On Trotsky Series and October Revolution in Russia – Emre Güntekin

Jan 26, 2019 | Debates, Eastern Europe

There are many examples of transformations of revolutionary figures into an object of consumption for the popular culture. As in the case of Che Guevara, capitalism puts the popularity of revolutionarist leaders through a brutal commoditization process. However, some of the revolutionarist names are mostly avoided or if the names are referred, they are subject of the most vulgar imputations and historic distortions. The fate of Trotsky, one of the greatest revolutionaries of the 20th century, is no different. Lastly, in November 2018, Netflix published the Trotsky series in Turkey which was first published by the Russian state television Channel One because of the 100th anniversary of the October Revolution. First of all, it is important to note that if you want to watch series, we recommend you read the history of the October Revolution and the life of Trotsky. Because the viewer will be faced with many sub-texts throughout the sequence, including huge distortions, historical mistakes, anti-Semitism and hostility towards revolution. In fact, even attempting to refute these sub-texts alone will be enough to produce an entire book collection of October Revolution and the Trotsky.

Russian state television, of course, does not bring up a revolutionary symbol like Trotsky out of blue. Today, the Russian state tradition, which has become synonymous with Putin’s personal authority, has a very selective understanding of the legacy of the October Revolution. The most obvious aspect of this approach is the serious distinction between the pre-Stalin and post-Stalin period. In 2016, Putin expressed the following about Lenin: ‘It is right to steer the stream of thought, only we need this thought to lead to the right results, unlike in the case of Vladimir Ilyich. Because, eventually, this thought led to the collapse of the Soviet Union, that’s what it led to. There were many such thoughts: autonomation, and so on. They planted an atomic bomb underneath the building called Russia, later it blew up. Nor did we need the global revolution either. There was this thought there, too,’ There is no need to state who was the most fervent defender of the idea, ’global revolution’, in the Soviets which is criticized by Putin. Of course, it is no surprise for Putin to draw a line between himself and Bolshevism which was built around the thoughts and actions of Lenin-Trotsky: disregarding of the great Russian chauvinism, the freedom and right of self-determination to oppressed people, elimination of international capitalism. It is very compatible with the nature of goods for czar of the 21st century to keep himself apart from these policies.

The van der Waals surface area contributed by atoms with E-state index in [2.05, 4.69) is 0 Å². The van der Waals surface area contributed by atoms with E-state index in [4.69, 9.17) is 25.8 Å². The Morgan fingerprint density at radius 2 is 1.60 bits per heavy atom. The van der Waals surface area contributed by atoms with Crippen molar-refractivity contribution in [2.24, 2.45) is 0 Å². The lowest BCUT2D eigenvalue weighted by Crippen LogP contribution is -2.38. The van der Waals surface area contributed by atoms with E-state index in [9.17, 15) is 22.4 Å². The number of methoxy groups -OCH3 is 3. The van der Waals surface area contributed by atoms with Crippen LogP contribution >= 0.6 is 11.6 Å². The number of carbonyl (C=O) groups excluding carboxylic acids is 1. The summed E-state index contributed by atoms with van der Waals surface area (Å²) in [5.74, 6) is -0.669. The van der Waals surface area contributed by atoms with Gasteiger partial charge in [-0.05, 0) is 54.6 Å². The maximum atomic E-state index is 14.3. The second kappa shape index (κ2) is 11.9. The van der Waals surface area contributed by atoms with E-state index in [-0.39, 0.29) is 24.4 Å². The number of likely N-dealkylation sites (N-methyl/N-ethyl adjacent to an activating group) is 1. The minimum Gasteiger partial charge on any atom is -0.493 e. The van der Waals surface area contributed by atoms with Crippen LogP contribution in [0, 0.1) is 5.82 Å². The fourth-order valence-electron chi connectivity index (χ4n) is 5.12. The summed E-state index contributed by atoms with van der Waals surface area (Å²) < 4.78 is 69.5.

In the documentary about his own life, Putin had expressed his opinions about communism:“Maybe I’ll say something that someone might dislike, but that’s the way I see it “There were those years of militant atheism when priests were eradicated, churches destroyed, but at the same time a new religion was being created. Communist ideology is very similar to Christianity, in fact: freedom, equality, brotherhood, justice – everything is laid out in the Holy Scripture, it’s all there. And the code of the builder of communism? This is sublimation, it’s just such a primitive excerpt from the Bible, nothing new was invented.” He also compared leader of the Bolshevik Party –Lenin– to Christian saints. Today, the issue of Lenin’s body (rather will it continue to be exhibited on the Red Square or to be buried) is still a matter of discussion; Putin lets the figure of “Lenin” to have his part in the official history as an “old statesman” and a harmless icon.

The Series “Trotsky”: Anti-communism couldn’t be portrayed better than that!